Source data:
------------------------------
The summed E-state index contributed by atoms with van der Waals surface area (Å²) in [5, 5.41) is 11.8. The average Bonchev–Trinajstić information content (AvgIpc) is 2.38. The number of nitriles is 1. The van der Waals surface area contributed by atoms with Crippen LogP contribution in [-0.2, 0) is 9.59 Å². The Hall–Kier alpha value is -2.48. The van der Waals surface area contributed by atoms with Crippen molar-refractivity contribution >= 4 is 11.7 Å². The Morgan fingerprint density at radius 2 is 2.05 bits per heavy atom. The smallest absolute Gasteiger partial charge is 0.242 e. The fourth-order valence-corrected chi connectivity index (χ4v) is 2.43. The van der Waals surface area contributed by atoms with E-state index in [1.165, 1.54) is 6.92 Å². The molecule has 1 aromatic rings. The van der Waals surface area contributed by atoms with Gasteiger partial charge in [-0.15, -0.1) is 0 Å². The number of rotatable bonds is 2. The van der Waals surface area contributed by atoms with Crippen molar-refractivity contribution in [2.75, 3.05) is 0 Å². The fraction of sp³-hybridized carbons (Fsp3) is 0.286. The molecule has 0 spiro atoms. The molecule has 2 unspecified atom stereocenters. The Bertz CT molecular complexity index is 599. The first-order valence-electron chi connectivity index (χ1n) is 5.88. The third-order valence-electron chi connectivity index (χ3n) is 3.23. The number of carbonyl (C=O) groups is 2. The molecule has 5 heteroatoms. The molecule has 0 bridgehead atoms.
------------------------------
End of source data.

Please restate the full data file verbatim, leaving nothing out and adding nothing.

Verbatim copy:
The summed E-state index contributed by atoms with van der Waals surface area (Å²) in [5, 5.41) is 11.8. The average Bonchev–Trinajstić information content (AvgIpc) is 2.38. The number of nitriles is 1. The van der Waals surface area contributed by atoms with Crippen LogP contribution in [-0.2, 0) is 9.59 Å². The Hall–Kier alpha value is -2.48. The van der Waals surface area contributed by atoms with Crippen molar-refractivity contribution >= 4 is 11.7 Å². The Morgan fingerprint density at radius 2 is 2.05 bits per heavy atom. The smallest absolute Gasteiger partial charge is 0.242 e. The fourth-order valence-corrected chi connectivity index (χ4v) is 2.43. The van der Waals surface area contributed by atoms with E-state index in [1.165, 1.54) is 6.92 Å². The molecule has 1 aromatic rings. The van der Waals surface area contributed by atoms with Gasteiger partial charge in [-0.15, -0.1) is 0 Å². The number of rotatable bonds is 2. The van der Waals surface area contributed by atoms with Crippen molar-refractivity contribution in [2.75, 3.05) is 0 Å². The fraction of sp³-hybridized carbons (Fsp3) is 0.286. The molecule has 0 spiro atoms. The molecule has 2 unspecified atom stereocenters. The Bertz CT molecular complexity index is 599. The first-order valence-electron chi connectivity index (χ1n) is 5.88. The third-order valence-electron chi connectivity index (χ3n) is 3.23. The number of carbonyl (C=O) groups is 2. The molecule has 5 heteroatoms. The molecule has 0 bridgehead atoms.